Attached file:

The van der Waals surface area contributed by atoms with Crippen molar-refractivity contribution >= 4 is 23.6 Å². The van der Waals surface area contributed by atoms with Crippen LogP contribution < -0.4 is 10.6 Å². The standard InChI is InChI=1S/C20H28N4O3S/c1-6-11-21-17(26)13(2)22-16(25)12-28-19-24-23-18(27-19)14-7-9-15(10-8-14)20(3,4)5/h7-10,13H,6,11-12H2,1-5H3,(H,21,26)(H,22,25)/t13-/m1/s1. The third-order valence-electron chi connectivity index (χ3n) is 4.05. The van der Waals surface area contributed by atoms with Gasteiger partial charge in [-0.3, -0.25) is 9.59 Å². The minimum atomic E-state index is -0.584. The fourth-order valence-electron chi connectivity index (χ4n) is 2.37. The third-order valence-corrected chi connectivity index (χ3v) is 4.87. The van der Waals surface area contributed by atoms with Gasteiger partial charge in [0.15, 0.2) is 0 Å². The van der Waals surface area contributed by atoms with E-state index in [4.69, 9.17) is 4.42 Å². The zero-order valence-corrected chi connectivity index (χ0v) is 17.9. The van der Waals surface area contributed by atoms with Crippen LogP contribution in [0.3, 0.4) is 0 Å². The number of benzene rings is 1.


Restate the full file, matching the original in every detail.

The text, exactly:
The van der Waals surface area contributed by atoms with Crippen molar-refractivity contribution >= 4 is 23.6 Å². The van der Waals surface area contributed by atoms with Crippen LogP contribution < -0.4 is 10.6 Å². The standard InChI is InChI=1S/C20H28N4O3S/c1-6-11-21-17(26)13(2)22-16(25)12-28-19-24-23-18(27-19)14-7-9-15(10-8-14)20(3,4)5/h7-10,13H,6,11-12H2,1-5H3,(H,21,26)(H,22,25)/t13-/m1/s1. The third-order valence-electron chi connectivity index (χ3n) is 4.05. The van der Waals surface area contributed by atoms with Gasteiger partial charge in [-0.3, -0.25) is 9.59 Å². The minimum atomic E-state index is -0.584. The fourth-order valence-electron chi connectivity index (χ4n) is 2.37. The third-order valence-corrected chi connectivity index (χ3v) is 4.87. The van der Waals surface area contributed by atoms with Gasteiger partial charge in [0.15, 0.2) is 0 Å². The van der Waals surface area contributed by atoms with E-state index in [4.69, 9.17) is 4.42 Å². The zero-order valence-corrected chi connectivity index (χ0v) is 17.9. The van der Waals surface area contributed by atoms with Crippen LogP contribution in [0.3, 0.4) is 0 Å². The number of benzene rings is 1.